? caused by defective transport of the storage phosphor during laser scanning.
DR Grid Up-side-down
This image is taken on a DR system.
There is are vertical banding artifacts.
The grid was found to be up-side-down. The image was retaken with the grid orientated correctly without repetition of the artifact.
ConclusionArtifacts such as those described above can result in an image being repeated. An awareness of common artifact appearances can assist in finding a timely diagnosis and remedy. Minimising the number of repeat images from artifacts will improve efficiency and reduce patient radiation dose.Further Reading
Jorg W. Oestmann, MD, Matbias Prokop, MD, Cornelia M. Schaefer, MD, Michael Galanski, MD Hardware and Software Artifacts in Storage Phosphor Radiography. Radiographics, September 1991
Stationary Grids for KODAK Computed Radiography, Xiouhui Wang, Ph.D., and David H. Foos, M.S. Health Imaging Division
EASTMAN KODAK COMPANY Rochester, New York 14650 USA (unpublished)
....back to the applied radiography home page here
Latest page update: made by M.J.Fuller
, Dec 19 2010, 5:45 AM EST
(about this update
About This Update
Edited by M.J.Fuller
32 words added
1 image added
- complete history)
More Info: links to this page
|Started By||Thread Subject||Replies||Last Post|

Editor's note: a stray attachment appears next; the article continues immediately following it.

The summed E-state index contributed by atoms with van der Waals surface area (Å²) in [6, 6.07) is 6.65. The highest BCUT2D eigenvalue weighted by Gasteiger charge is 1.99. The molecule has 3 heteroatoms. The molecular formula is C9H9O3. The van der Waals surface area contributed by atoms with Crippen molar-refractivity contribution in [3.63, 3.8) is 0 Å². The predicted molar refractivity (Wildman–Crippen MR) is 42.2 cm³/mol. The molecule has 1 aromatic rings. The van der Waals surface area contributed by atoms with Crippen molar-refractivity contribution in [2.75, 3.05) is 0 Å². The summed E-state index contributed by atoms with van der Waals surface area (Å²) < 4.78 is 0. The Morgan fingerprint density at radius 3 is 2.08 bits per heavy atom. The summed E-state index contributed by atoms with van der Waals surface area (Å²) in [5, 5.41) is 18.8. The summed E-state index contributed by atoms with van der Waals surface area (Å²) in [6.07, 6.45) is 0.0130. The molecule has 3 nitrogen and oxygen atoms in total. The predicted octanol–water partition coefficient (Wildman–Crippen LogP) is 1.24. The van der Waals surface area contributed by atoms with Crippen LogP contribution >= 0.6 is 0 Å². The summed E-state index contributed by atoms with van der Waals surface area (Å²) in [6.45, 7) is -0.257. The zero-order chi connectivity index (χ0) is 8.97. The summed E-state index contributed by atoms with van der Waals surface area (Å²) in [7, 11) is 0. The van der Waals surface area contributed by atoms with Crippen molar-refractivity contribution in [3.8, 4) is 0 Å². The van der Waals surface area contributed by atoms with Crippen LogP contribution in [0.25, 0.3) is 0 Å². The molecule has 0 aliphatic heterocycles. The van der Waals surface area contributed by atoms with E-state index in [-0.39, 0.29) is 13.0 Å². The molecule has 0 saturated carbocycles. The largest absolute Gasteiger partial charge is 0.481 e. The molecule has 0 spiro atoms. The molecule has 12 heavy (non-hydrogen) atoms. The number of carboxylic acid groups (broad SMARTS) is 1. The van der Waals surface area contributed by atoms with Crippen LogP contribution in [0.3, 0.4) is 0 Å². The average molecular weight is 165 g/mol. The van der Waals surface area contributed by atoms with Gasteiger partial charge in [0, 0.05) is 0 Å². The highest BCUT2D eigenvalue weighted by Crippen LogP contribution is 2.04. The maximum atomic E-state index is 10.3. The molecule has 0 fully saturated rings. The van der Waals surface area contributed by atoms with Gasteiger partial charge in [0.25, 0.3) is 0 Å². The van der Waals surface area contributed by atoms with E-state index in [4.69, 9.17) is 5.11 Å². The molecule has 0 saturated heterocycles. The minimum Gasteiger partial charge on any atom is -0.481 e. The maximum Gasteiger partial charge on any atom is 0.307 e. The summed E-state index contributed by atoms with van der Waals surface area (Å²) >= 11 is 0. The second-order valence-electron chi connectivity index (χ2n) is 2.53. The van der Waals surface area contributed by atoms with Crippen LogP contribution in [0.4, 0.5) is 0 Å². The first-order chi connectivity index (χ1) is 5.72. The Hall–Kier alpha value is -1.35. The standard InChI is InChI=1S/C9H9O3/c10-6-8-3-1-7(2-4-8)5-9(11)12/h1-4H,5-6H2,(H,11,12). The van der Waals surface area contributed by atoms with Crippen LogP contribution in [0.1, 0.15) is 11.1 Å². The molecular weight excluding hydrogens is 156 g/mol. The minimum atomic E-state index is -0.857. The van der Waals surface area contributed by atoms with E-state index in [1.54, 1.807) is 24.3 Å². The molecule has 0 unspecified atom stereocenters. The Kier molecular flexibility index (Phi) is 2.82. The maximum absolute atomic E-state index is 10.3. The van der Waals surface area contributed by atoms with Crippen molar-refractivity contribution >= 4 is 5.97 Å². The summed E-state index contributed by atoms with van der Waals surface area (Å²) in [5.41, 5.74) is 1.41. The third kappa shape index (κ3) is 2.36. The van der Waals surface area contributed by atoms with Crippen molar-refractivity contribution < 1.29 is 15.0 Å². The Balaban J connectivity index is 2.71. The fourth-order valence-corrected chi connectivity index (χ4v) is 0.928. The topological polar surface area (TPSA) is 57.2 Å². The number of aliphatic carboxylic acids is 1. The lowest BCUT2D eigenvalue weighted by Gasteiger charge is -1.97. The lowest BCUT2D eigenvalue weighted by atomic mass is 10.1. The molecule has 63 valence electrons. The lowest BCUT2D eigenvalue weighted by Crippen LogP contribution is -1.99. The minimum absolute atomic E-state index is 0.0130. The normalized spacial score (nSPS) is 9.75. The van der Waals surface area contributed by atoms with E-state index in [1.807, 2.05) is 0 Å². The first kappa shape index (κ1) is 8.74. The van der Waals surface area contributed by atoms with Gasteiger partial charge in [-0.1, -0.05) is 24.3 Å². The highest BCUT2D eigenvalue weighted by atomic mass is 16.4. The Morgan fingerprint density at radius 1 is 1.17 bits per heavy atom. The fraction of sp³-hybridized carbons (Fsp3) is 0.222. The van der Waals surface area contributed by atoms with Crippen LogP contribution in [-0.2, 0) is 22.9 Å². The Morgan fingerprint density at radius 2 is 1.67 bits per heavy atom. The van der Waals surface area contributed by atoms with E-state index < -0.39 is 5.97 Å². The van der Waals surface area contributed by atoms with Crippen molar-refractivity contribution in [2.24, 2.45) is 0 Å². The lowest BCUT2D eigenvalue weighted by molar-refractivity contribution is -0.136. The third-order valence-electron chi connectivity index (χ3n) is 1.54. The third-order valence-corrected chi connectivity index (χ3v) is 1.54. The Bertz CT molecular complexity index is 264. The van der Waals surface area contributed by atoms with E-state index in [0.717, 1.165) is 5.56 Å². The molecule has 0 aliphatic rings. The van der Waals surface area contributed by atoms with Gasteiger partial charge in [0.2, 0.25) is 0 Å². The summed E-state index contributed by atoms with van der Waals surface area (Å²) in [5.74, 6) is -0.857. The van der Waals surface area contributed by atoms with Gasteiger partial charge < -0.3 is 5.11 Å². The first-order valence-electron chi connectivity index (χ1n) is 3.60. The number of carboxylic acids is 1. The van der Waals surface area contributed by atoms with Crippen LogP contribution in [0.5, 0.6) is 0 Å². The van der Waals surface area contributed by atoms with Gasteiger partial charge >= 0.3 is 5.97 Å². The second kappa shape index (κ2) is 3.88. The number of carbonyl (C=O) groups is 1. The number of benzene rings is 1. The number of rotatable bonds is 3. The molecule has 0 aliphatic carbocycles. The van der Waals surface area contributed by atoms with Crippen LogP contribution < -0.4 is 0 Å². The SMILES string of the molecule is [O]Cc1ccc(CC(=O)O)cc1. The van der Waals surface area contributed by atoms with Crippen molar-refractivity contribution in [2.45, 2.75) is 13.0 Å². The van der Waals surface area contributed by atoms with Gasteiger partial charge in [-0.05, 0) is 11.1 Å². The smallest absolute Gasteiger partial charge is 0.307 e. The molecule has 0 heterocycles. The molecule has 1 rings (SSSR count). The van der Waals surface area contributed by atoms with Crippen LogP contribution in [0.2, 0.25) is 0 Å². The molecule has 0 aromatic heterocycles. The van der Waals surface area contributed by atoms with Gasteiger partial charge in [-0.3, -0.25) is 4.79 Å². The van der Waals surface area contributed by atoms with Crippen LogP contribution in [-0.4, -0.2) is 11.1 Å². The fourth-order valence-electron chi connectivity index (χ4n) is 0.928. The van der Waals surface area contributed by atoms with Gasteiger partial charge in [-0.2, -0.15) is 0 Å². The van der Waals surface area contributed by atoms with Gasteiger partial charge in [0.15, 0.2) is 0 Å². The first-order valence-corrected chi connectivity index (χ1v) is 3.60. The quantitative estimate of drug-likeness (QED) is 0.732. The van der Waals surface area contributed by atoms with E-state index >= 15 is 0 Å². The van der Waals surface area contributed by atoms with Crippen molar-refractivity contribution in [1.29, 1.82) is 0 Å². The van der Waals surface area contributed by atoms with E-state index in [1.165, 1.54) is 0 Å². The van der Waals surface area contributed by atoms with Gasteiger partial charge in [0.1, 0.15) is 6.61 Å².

|iraydee8||comment on CR Banding image||1||Apr 13 2008, 9:16 AM EDT by M.J.Fuller|
Thread started: Apr 13 2008, 1:55 AM EDT Watch
Images are difficult to reveiw in this format, but it seems that the PA chest labeled CR Banding, has a artifact caused more from processing then from grid ratio. This is also called "blooming artifact" It at least appears to be. Grid More artifact is demonstrated in its perfection on the website you posted: http://bloggingradiography.blogspot.com/2008/01/to-grid-or-not-to-grid.html
Grid morie is generally seen on images displayed on monitors, as I have never seen it on a medical image in print as you described in your post. "It is caused by the same principle that causes a moire artifact in printing."
I would appreciate your exanding on your thoughts on this in a print medium.
Showing 1 of 1 threads for this page